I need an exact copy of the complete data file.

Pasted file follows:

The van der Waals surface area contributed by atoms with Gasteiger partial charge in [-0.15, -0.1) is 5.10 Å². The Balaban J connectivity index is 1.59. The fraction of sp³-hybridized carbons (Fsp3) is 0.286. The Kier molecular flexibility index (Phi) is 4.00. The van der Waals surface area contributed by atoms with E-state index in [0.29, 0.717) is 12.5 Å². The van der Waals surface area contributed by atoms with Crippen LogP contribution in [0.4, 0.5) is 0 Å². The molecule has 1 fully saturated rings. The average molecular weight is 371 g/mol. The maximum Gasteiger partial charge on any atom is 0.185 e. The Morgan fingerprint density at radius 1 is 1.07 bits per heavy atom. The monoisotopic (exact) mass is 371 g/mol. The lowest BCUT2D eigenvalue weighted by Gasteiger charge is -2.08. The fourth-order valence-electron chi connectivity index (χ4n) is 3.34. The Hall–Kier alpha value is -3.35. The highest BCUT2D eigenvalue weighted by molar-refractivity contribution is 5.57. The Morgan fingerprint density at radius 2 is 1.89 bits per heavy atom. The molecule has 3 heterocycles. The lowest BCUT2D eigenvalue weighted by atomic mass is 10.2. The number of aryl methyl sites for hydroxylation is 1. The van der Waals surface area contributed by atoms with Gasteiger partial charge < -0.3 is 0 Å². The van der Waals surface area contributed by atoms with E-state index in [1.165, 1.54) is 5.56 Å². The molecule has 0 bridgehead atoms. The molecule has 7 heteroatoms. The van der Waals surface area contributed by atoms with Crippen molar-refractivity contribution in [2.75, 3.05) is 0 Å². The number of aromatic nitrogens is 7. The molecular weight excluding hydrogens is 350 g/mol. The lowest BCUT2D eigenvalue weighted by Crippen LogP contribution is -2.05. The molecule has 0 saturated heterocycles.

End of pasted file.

The van der Waals surface area contributed by atoms with Gasteiger partial charge in [-0.15, -0.1) is 5.10 Å². The Balaban J connectivity index is 1.59. The fraction of sp³-hybridized carbons (Fsp3) is 0.286. The Kier molecular flexibility index (Phi) is 4.00. The van der Waals surface area contributed by atoms with E-state index in [0.29, 0.717) is 12.5 Å². The van der Waals surface area contributed by atoms with Crippen LogP contribution in [0.4, 0.5) is 0 Å². The molecule has 1 fully saturated rings. The average molecular weight is 371 g/mol. The maximum Gasteiger partial charge on any atom is 0.185 e. The Morgan fingerprint density at radius 1 is 1.07 bits per heavy atom. The monoisotopic (exact) mass is 371 g/mol. The lowest BCUT2D eigenvalue weighted by Gasteiger charge is -2.08. The fourth-order valence-electron chi connectivity index (χ4n) is 3.34. The Hall–Kier alpha value is -3.35. The highest BCUT2D eigenvalue weighted by molar-refractivity contribution is 5.57. The Morgan fingerprint density at radius 2 is 1.89 bits per heavy atom. The molecule has 3 heterocycles. The lowest BCUT2D eigenvalue weighted by atomic mass is 10.2. The number of aryl methyl sites for hydroxylation is 1. The van der Waals surface area contributed by atoms with Gasteiger partial charge < -0.3 is 0 Å². The van der Waals surface area contributed by atoms with E-state index in [1.165, 1.54) is 5.56 Å². The molecule has 0 bridgehead atoms. The molecule has 7 heteroatoms. The van der Waals surface area contributed by atoms with Crippen molar-refractivity contribution in [2.75, 3.05) is 0 Å². The number of aromatic nitrogens is 7. The molecular weight excluding hydrogens is 350 g/mol. The lowest BCUT2D eigenvalue weighted by Crippen LogP contribution is -2.05. The molecule has 0 saturated heterocycles.